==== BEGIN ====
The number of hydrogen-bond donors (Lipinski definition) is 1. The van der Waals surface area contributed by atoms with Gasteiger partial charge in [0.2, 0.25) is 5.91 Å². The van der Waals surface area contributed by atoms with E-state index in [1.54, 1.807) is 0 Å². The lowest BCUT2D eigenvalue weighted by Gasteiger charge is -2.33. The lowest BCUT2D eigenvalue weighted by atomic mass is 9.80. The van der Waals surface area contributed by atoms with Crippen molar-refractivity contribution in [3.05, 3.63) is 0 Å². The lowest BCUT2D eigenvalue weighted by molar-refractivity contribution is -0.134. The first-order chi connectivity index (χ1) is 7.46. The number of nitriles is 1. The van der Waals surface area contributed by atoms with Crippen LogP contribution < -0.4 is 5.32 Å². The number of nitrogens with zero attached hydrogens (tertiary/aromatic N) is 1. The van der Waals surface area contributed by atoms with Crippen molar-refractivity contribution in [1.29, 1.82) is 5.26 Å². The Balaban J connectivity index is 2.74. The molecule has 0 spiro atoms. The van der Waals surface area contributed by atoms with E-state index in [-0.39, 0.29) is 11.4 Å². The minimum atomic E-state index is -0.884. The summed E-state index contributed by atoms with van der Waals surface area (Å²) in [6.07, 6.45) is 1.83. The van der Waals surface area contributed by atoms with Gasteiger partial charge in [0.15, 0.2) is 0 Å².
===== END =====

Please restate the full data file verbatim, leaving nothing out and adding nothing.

The number of hydrogen-bond donors (Lipinski definition) is 1. The van der Waals surface area contributed by atoms with Gasteiger partial charge in [0.2, 0.25) is 5.91 Å². The van der Waals surface area contributed by atoms with E-state index in [1.54, 1.807) is 0 Å². The lowest BCUT2D eigenvalue weighted by Gasteiger charge is -2.33. The lowest BCUT2D eigenvalue weighted by atomic mass is 9.80. The van der Waals surface area contributed by atoms with Crippen molar-refractivity contribution in [3.05, 3.63) is 0 Å². The lowest BCUT2D eigenvalue weighted by molar-refractivity contribution is -0.134. The first-order chi connectivity index (χ1) is 7.46. The number of nitriles is 1. The van der Waals surface area contributed by atoms with Crippen LogP contribution < -0.4 is 5.32 Å². The number of nitrogens with zero attached hydrogens (tertiary/aromatic N) is 1. The van der Waals surface area contributed by atoms with Crippen molar-refractivity contribution in [1.29, 1.82) is 5.26 Å². The Balaban J connectivity index is 2.74. The molecule has 0 spiro atoms. The van der Waals surface area contributed by atoms with E-state index in [-0.39, 0.29) is 11.4 Å². The minimum atomic E-state index is -0.884. The summed E-state index contributed by atoms with van der Waals surface area (Å²) in [6.07, 6.45) is 1.83. The van der Waals surface area contributed by atoms with Gasteiger partial charge in [0.15, 0.2) is 0 Å².